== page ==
Scot Gov wind farm appeals interventions ‘risk to democracy’, MSP claims

Jamie Halcro Johnston, Highlands and Islands MSP.
Jamie Halcro Johnston, Highlands and Islands MSP.

The Scottish Government’s influence over rural planning issues has been attacked after a local decision to reject two Orkney wind farms was overturned in Edinburgh.

Highlands and Islands MSP Jamie Halcro Johnston yesterday warned that local democracy risked being left “in tatters” after the Scottish Government’s planning and appeals division gave the renewable projects the go-ahead last week.

The government took the decision to give permission to the applications made by Hoolan Energy despite them being knocked back by Orkney Council’s planning committee last September.

The proposal outlined in the two applications is for nine large turbines across the Orkney mainland.

Dismayed local councillors claimed that the government appeared not to have much faith in the local planning system after it reversed the original decision.

Mr Halcro Johnston also cited the Scottish Government’s decision to grant permission for 22 homes in Hopeman, Moray, last year.

The government took the step despite Moray Council originally throwing out the original planning application following objections from locals.

“Those of us who live in the Highlands and Islands care passionately about our communities. Yet, time and time again, those communities are seeing locally-made decisions on key issues like planning overturned by the Scottish Government in Edinburgh,” the Tory MSP said.

“That is leaving the confidence of local communities in their ability to influence crucial decisions – decisions which affect them – being repeatedly undermined by Scottish

Government officials who know little, and care even less, about the impact of their decisions.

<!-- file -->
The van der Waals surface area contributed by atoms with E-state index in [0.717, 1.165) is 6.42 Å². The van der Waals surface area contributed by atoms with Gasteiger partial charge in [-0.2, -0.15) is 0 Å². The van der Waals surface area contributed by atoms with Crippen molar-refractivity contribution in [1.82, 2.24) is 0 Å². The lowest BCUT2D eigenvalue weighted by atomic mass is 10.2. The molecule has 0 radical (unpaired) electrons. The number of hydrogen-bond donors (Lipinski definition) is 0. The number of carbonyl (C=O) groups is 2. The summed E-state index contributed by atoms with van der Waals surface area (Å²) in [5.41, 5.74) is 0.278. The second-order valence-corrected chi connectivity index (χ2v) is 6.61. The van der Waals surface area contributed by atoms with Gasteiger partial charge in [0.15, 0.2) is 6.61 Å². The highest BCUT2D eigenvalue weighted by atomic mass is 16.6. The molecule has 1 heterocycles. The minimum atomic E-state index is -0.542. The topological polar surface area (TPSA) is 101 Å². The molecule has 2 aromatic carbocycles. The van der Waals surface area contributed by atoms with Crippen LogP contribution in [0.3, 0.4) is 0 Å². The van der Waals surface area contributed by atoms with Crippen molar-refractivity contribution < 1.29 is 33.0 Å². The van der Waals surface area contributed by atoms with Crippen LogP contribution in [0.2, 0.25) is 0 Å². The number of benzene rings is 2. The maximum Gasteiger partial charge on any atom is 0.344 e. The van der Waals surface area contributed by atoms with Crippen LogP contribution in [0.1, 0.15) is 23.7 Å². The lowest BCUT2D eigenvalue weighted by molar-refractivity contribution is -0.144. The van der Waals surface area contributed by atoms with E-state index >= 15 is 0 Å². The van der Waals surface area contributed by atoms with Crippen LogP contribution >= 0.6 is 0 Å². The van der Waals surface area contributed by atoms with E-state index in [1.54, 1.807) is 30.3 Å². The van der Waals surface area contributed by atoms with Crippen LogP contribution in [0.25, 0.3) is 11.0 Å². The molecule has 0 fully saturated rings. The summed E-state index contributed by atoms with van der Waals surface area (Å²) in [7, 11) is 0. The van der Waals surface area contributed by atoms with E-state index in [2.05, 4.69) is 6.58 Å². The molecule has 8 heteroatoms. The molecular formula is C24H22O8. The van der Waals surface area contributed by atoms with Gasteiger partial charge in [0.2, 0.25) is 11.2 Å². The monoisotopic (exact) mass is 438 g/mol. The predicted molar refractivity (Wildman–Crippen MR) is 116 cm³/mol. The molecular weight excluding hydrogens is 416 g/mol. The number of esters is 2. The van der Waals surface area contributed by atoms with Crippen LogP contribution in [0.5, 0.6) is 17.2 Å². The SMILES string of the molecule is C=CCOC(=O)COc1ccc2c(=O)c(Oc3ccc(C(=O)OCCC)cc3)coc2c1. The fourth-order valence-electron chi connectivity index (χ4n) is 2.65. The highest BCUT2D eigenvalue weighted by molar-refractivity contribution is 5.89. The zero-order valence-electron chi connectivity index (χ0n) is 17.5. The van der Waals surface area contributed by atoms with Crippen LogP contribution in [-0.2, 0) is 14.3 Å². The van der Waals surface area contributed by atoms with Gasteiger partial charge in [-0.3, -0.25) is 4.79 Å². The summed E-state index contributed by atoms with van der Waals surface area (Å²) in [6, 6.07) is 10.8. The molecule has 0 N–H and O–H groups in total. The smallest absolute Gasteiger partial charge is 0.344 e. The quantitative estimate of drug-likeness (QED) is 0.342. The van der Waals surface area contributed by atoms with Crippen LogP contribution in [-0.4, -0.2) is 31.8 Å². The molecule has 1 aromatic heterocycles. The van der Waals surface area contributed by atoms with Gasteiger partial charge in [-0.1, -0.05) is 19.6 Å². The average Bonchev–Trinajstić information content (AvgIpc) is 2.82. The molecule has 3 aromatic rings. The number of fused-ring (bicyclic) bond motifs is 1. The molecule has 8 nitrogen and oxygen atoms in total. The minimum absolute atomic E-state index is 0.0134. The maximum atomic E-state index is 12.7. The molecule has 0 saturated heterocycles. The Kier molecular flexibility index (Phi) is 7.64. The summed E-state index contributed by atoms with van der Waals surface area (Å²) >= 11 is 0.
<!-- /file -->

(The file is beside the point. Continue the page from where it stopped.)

“The only factor those officials seem to take into account is the need to slavishly follow what they understand to be SNP national policy and to desperately meet SNP-driven targets.

“What is the point of local officials and councillors bothering to scrutinise applications, consult local stakeholders and work with local communities if the decision they come to risks being ridden roughshod over by the SNP Government in Edinburgh?”

He added: “As far as many of those councillors, council officers and local people I have spoken to are concerned, the SNP’s autocratic and centralised approach risks leaving local democracy in tatters.”

A Scottish Government spokesman said: “Scottish Ministers are committed to seeing the right developments in the right place. We have clear policies in place to ensure wind farms are developed in appropriate locations, and Scottish planning policy now provides additional protection for both our national parks and national scenic areas.

“Since May 2007 more than half the appeals related to wind farms developments have been refused.”

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